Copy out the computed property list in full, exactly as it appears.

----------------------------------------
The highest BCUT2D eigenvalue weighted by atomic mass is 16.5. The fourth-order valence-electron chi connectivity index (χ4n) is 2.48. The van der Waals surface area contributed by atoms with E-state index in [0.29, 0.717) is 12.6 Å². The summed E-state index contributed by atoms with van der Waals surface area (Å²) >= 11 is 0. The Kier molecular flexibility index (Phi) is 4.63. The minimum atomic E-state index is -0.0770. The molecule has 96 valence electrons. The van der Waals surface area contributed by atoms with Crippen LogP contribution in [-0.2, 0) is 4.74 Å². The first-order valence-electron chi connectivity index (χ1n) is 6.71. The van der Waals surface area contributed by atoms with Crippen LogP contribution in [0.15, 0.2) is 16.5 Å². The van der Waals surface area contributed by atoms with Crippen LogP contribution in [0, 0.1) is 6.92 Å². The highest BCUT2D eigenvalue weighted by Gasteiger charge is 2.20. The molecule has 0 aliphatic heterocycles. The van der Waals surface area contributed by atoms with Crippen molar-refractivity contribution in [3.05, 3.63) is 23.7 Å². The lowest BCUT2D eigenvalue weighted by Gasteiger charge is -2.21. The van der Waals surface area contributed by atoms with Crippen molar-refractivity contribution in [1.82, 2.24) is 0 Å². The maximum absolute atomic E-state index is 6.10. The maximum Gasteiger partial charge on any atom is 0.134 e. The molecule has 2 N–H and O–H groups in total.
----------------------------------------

The highest BCUT2D eigenvalue weighted by atomic mass is 16.5. The fourth-order valence-electron chi connectivity index (χ4n) is 2.48. The van der Waals surface area contributed by atoms with E-state index in [0.29, 0.717) is 12.6 Å². The summed E-state index contributed by atoms with van der Waals surface area (Å²) >= 11 is 0. The Kier molecular flexibility index (Phi) is 4.63. The minimum atomic E-state index is -0.0770. The molecule has 96 valence electrons. The van der Waals surface area contributed by atoms with Crippen LogP contribution in [-0.2, 0) is 4.74 Å². The first-order valence-electron chi connectivity index (χ1n) is 6.71. The van der Waals surface area contributed by atoms with Crippen LogP contribution in [0.15, 0.2) is 16.5 Å². The van der Waals surface area contributed by atoms with Crippen LogP contribution in [0, 0.1) is 6.92 Å². The highest BCUT2D eigenvalue weighted by Gasteiger charge is 2.20. The molecule has 0 aliphatic heterocycles. The van der Waals surface area contributed by atoms with Crippen molar-refractivity contribution in [3.05, 3.63) is 23.7 Å². The lowest BCUT2D eigenvalue weighted by Gasteiger charge is -2.21. The van der Waals surface area contributed by atoms with Crippen molar-refractivity contribution in [1.82, 2.24) is 0 Å². The maximum absolute atomic E-state index is 6.10. The maximum Gasteiger partial charge on any atom is 0.134 e. The molecule has 2 N–H and O–H groups in total.